About importing feature classes

You can import shapefiles, coverages, computer-aided drafting (CAD) data, and geodatabase feature classes into a geodatabase.

Suppose you want to import a feature class that's in another coordinate system. For example, you may want to import a feature class that uses the North American Datum (NAD) 1927 coordinate system into a feature dataset that uses the NAD 1983 coordinate system. To import the feature class, use the Project tool to simultaneously import the data and convert it into the new coordinate system.

Learn more about the Project tool reference

If the feature class you're importing is already in the coordinate system you want it to be in for the geodatabase, use the Feature Class To Feature Class or Feature Class To Geodatabase tools to import the data. The feature class you create with these tools can standalone or import into an existing feature dataset.

When you create a stand-alone feature class, the new feature class is created with the same spatial reference as the feature class you're importing.

If you're creating a feature class in an existing feature dataset, the new feature class will automatically take on the same spatial reference as the feature dataset.

Learn more about spatial references

If you're importing into a file or ArcSDE geodatabase, you can specify a configuration keyword to customize how the feature class is created and stored.

You can specify one spatial index grid size if you're importing into a personal geodatabase and up to three if you're importing into an ArcSDE geodatabase. A poorly defined grid size can reduce spatial query performance in ArcMap, so if you're unfamiliar with creating spatial grids, use the defaults.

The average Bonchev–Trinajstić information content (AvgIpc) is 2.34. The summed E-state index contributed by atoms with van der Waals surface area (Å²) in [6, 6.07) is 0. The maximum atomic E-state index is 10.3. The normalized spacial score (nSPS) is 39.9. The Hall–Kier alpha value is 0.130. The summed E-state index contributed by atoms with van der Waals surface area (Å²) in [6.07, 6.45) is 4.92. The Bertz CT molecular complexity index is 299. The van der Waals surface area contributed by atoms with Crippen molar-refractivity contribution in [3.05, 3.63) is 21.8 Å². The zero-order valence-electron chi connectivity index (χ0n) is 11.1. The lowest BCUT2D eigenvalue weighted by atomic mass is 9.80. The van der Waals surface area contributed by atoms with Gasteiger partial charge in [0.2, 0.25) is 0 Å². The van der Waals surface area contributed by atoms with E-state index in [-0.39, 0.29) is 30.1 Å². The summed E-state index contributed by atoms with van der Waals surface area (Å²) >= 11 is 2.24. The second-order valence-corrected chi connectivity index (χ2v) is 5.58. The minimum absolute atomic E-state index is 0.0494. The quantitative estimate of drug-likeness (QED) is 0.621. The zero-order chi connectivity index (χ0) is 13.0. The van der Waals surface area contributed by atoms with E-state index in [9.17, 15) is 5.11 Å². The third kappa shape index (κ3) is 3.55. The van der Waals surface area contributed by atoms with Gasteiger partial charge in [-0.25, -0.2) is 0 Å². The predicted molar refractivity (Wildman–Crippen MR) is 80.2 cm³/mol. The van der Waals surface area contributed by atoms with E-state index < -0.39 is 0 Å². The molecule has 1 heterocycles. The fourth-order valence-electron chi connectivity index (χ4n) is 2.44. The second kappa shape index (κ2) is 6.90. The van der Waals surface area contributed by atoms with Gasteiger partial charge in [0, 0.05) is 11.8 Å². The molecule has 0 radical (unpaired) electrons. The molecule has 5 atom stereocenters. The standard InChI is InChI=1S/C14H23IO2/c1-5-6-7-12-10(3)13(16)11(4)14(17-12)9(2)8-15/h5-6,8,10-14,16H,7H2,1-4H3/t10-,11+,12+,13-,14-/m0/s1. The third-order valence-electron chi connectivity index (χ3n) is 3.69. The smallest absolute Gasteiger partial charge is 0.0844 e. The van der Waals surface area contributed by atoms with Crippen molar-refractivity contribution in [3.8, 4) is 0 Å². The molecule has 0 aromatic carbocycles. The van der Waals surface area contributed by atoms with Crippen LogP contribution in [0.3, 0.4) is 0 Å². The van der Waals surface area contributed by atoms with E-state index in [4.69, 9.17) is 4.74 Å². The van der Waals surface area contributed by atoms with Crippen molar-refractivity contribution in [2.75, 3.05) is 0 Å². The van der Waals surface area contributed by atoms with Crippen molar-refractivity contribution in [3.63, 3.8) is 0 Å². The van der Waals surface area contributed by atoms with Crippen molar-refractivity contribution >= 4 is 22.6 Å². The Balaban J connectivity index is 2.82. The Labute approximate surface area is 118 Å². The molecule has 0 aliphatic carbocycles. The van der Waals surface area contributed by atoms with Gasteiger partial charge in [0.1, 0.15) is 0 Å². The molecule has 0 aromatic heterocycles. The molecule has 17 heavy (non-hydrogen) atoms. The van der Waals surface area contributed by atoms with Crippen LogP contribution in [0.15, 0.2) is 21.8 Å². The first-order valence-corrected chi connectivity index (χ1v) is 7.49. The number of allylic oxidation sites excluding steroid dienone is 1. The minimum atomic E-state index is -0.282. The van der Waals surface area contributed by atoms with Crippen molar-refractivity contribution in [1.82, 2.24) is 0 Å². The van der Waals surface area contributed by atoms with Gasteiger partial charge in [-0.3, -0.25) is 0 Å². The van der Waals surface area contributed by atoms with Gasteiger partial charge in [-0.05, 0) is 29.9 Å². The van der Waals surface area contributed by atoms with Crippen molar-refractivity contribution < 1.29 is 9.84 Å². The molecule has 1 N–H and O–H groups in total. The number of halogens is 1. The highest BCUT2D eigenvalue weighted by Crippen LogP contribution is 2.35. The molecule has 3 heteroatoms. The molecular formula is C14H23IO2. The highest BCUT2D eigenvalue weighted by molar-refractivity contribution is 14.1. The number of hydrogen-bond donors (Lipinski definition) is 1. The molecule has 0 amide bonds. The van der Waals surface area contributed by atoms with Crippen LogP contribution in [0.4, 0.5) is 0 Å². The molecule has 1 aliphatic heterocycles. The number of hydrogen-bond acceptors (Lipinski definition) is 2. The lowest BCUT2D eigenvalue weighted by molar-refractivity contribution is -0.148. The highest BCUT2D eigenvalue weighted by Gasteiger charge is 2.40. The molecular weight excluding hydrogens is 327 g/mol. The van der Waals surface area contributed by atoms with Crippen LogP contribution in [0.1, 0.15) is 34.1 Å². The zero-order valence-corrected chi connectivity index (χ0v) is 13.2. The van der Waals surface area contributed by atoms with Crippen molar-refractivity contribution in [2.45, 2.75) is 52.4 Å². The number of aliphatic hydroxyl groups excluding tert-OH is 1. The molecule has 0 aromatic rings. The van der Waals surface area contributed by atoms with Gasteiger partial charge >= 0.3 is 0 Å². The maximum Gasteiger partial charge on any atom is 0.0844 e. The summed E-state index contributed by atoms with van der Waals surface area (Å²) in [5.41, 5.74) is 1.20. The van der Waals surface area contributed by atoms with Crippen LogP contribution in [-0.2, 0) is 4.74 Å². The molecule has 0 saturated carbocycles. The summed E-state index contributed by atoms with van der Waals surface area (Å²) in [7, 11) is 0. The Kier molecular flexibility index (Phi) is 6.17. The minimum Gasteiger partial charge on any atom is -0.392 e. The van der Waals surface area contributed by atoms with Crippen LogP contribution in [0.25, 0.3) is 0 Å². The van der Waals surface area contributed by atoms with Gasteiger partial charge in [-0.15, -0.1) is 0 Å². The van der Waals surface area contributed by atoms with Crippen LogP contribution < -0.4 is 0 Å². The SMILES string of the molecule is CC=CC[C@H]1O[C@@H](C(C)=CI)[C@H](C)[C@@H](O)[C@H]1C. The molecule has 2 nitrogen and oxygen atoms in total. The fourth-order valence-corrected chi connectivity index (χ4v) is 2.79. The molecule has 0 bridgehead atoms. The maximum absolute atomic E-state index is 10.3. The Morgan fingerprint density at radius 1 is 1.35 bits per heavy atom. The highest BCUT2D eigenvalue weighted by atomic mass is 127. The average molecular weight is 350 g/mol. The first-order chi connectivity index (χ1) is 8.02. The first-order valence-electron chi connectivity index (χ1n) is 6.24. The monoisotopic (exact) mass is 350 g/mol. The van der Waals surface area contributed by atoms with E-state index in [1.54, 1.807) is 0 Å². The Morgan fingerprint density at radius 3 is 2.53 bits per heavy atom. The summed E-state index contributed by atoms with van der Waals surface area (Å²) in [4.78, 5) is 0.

Learn more about the spatial grid index

Importing several feature classes

If you're importing a number of feature classes into a geodatabase and they require the same settings at import, you can use the Feature Class To Geodatabase tool to import them at the same time. One feature class will be created for each feature class you import.

On the other hand, many of the feature classes you import may require individual settings at import, such as for the destination geodatabase, custom configuration keyword, or spatial index. If this is the case, you can create and run a model instead of manually repeating the steps outlined in this topic. A model helps automate importing by allowing you to save and reuse environment settings and tool parameters. Once you've created a model, you can import data, edit the model to specify other input data, modify any parameters you want, then rerun the model with a single click.

Learn more about models and model building

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